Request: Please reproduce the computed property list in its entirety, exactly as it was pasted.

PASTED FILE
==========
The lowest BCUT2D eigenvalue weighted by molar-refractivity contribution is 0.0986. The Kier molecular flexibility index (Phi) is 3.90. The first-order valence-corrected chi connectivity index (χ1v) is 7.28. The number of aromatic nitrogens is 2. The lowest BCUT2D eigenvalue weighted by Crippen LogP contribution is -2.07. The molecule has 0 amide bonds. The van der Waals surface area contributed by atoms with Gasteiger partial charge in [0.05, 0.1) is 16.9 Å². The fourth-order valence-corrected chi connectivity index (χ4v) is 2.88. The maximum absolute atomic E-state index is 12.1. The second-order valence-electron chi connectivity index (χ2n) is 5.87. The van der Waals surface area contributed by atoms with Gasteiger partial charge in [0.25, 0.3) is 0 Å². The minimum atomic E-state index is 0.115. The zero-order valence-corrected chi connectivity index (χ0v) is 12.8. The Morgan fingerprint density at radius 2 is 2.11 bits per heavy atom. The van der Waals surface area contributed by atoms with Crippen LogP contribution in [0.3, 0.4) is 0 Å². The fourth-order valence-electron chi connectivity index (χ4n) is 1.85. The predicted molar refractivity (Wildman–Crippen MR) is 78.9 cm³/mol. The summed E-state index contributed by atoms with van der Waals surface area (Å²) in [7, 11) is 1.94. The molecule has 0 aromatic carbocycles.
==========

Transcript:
The lowest BCUT2D eigenvalue weighted by molar-refractivity contribution is 0.0986. The Kier molecular flexibility index (Phi) is 3.90. The first-order valence-corrected chi connectivity index (χ1v) is 7.28. The number of aromatic nitrogens is 2. The lowest BCUT2D eigenvalue weighted by Crippen LogP contribution is -2.07. The molecule has 0 amide bonds. The van der Waals surface area contributed by atoms with Gasteiger partial charge in [0.05, 0.1) is 16.9 Å². The fourth-order valence-corrected chi connectivity index (χ4v) is 2.88. The maximum absolute atomic E-state index is 12.1. The second-order valence-electron chi connectivity index (χ2n) is 5.87. The van der Waals surface area contributed by atoms with Gasteiger partial charge in [0.25, 0.3) is 0 Å². The minimum atomic E-state index is 0.115. The zero-order valence-corrected chi connectivity index (χ0v) is 12.8. The Morgan fingerprint density at radius 2 is 2.11 bits per heavy atom. The van der Waals surface area contributed by atoms with Crippen LogP contribution in [0.3, 0.4) is 0 Å². The fourth-order valence-electron chi connectivity index (χ4n) is 1.85. The predicted molar refractivity (Wildman–Crippen MR) is 78.9 cm³/mol. The summed E-state index contributed by atoms with van der Waals surface area (Å²) in [7, 11) is 1.94. The molecule has 0 aromatic carbocycles.